Sexual objectification of women makes them more terrified of crime
Sexual objectification of the fairer sex increases their fear crime, says a new study.
Washington: Sexual objectification of the fairer sex increases their fear crime, says a new study.
A study by Laurel Watson from the University of Missouri-Kansas City , offers an explanation for why women fear face-to-face crime more than men, despite being less likely to experience most crimes. The findings support the theory that women may have a greater fear of crime due to the potential of also being raped during these encounters.
The researchers also found that sexual objectification plays a role in the ever- present perceived risk and fear of crime in both white and African American women.
The study involved 133 African American and 95 white female undergraduates. Women at college experience rates of rape five-to-seven times higher than women of comparable age outside college.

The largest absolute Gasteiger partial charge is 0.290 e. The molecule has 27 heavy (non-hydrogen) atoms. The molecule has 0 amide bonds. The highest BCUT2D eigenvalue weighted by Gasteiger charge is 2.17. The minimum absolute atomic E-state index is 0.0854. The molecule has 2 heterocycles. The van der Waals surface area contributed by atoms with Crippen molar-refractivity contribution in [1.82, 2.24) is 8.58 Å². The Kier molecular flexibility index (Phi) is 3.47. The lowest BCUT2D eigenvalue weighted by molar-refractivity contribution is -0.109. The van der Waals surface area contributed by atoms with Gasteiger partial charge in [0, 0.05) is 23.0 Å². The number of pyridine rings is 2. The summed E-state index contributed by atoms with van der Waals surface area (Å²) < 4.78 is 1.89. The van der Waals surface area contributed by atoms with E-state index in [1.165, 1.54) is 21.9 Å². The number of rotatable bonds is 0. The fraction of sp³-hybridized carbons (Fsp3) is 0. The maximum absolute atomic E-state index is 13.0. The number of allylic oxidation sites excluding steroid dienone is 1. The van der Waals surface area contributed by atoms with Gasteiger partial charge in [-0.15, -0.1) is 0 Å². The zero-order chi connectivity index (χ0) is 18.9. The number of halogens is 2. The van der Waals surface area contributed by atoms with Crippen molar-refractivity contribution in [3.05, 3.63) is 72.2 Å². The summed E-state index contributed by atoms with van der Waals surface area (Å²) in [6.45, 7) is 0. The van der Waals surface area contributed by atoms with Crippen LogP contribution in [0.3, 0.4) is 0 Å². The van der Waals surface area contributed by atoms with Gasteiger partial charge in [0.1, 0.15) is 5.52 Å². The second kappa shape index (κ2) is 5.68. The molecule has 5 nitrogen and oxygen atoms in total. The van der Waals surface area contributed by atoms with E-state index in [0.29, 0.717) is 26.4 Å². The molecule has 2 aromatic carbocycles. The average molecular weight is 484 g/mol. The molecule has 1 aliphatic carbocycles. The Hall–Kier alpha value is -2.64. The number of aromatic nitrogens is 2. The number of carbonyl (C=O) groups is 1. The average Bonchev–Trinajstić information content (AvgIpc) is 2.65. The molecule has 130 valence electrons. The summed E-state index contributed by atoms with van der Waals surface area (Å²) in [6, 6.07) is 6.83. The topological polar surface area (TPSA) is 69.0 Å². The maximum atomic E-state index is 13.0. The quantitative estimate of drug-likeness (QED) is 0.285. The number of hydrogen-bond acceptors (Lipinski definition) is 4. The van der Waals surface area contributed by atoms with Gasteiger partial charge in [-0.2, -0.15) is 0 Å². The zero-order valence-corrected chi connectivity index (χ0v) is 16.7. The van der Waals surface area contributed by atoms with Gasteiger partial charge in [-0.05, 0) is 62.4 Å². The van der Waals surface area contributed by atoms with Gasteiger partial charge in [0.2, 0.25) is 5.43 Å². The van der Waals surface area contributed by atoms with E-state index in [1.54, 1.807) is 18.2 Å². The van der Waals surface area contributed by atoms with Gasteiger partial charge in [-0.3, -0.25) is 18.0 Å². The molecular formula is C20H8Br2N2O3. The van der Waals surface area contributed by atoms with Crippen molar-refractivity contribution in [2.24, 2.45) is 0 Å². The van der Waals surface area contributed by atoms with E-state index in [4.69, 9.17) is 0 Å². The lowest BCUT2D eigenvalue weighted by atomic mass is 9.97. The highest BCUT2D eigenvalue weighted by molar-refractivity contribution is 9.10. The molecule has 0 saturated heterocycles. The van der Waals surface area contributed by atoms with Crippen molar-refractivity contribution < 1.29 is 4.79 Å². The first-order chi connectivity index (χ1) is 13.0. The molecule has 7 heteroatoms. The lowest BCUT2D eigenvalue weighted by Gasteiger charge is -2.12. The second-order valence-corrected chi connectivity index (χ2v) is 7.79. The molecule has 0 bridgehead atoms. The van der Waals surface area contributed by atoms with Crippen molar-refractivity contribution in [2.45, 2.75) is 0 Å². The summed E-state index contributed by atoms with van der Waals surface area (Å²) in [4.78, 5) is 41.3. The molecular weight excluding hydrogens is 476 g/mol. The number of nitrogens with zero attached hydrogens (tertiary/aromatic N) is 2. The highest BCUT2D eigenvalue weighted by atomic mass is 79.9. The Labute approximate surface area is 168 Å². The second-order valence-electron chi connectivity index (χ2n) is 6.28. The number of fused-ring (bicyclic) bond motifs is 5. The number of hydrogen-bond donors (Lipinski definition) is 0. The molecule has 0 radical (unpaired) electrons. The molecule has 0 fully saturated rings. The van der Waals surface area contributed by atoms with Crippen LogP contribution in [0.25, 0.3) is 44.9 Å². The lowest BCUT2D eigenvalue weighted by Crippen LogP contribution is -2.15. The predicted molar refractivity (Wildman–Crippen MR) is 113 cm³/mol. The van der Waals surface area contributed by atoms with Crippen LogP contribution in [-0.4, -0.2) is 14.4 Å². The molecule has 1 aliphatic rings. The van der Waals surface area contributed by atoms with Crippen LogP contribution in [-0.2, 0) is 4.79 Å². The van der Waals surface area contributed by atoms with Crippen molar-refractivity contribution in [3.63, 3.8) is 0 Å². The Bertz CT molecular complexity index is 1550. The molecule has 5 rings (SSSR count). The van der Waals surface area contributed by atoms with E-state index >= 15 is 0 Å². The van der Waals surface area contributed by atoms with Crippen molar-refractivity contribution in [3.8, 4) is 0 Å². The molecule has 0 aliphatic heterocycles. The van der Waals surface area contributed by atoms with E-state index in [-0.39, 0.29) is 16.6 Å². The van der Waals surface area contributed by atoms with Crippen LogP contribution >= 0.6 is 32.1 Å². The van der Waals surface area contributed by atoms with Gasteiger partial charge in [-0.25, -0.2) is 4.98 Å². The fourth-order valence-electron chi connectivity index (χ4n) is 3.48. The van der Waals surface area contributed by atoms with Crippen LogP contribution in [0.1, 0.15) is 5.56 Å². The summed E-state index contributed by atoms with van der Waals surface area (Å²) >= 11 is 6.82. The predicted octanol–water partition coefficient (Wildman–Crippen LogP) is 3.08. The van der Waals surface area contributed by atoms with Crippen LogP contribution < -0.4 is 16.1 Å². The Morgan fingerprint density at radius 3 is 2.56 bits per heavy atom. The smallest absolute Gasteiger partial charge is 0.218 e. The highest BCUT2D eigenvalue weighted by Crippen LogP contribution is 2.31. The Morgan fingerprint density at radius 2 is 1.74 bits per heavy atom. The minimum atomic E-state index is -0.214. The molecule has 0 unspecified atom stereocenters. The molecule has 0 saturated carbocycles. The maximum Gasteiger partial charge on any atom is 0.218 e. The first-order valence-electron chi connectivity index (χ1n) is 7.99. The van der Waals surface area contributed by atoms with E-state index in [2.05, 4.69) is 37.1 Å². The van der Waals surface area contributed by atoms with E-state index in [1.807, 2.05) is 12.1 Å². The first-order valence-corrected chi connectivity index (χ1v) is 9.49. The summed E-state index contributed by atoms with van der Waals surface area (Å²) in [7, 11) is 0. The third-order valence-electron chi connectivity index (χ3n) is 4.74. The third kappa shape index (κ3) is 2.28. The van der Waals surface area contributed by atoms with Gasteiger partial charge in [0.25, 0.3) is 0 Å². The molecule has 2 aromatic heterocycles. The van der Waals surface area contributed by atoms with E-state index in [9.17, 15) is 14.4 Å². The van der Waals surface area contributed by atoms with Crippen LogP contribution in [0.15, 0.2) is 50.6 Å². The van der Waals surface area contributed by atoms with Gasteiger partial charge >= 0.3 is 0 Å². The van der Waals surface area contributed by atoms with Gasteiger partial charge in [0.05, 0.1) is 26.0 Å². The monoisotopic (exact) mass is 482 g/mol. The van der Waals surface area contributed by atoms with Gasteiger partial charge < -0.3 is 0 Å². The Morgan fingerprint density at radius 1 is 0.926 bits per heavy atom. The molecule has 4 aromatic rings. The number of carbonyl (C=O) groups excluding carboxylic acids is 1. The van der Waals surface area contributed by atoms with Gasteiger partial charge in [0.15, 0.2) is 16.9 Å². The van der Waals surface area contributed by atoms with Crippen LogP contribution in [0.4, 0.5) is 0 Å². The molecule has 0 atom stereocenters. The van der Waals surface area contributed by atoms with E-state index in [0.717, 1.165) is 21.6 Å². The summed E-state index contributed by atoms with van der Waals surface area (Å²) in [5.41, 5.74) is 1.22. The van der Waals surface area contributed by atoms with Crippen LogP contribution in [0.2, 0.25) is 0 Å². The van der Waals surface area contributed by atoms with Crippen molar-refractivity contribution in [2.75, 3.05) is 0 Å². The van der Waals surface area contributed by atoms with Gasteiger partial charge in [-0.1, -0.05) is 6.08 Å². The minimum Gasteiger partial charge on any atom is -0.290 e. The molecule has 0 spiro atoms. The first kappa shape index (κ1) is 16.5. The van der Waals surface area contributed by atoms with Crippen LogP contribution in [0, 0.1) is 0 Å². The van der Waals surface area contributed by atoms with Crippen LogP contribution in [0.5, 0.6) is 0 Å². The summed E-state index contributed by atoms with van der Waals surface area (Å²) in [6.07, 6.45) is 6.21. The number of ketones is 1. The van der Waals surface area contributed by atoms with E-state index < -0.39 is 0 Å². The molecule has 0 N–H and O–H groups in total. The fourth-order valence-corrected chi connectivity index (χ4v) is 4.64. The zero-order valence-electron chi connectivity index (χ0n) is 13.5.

Professor Watson said that women bear the scar tissue of a sociocultural context where rape is epidemic. Challenging and eradicating the widespread acceptance of sexual terrorism, in its many forms, is key to increasing women's sense of safety, freedom and movement in the world.
Many measures, such as avoiding walking alone at night or carrying a method of protection - a sharp object or pepper spray - place the onus of maintaining safety on women rather than on the perpetrators of violence.
Partnerships with men in stopping violence may help transform unequal power distributions between men and women - a chief reason why violence against women occurs in the first place, said Watson.
The study is due to appear in Sex Roles, published by Springer.